TAOISEACH Brian Cowen yesterday insisted he would continue to defend Ireland's low corporation tax rate from outside attacks.
Mr Cowen said the 12.5pc rate was the cornerstone of the country's industrial policy, as well as an essential feature of its growth strategy.
He argued there was no evidence that imposing a higher rate would result in larger revenues for the State. French President Nicolas Sarkozy recently said Ireland should not be allowed to access the EU/IMF bailout while maintaining a low corporation tax rate.
The Irish rate is much more competitive than that of France, where companies pay a rate of 33pc and Paris has long accused Dublin of "fiscal dumping", or unfairly attracting investment, by keeping it so low.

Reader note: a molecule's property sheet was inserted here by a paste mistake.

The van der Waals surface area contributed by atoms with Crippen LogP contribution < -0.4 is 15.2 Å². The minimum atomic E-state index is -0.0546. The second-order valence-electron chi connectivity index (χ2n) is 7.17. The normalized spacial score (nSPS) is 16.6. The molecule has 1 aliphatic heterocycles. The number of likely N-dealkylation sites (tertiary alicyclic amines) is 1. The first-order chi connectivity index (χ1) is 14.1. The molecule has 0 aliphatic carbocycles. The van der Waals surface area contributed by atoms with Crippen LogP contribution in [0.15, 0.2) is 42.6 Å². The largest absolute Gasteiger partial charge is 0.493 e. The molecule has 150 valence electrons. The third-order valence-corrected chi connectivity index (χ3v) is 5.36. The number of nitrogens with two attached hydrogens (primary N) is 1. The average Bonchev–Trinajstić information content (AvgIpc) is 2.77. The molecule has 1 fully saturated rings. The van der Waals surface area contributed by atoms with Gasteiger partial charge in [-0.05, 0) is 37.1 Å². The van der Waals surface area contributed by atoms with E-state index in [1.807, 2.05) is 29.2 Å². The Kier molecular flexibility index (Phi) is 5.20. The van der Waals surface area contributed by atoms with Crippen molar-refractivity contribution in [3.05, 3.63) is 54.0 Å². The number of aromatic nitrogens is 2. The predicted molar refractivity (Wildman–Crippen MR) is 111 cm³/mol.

Mr Cowen's comments came amid growing expectations that the 5.7pc interest rate on bailout loans of €67.5bn could be cut.
Mr Cowen said the commitment to maintaining the corporation rate had been reiterated by the Government during the EU-ECB-IMF talks.
"There is no evidence that imposing a higher corporate tax rate would sustain higher revenues or contribute in any way to restoring balance to the public finances," he said.
"All impartial analysis points in the opposite direction, supporting the view that the 12.5pc rate is key to sustaining our attractiveness to foreign direct investment and to sustaining the export-led recovery under way.
"The (Council) president knows directly from me what our position is on this matter," he added.
"I strongly defended our position in this regard at last month's European Council and will continue to do so."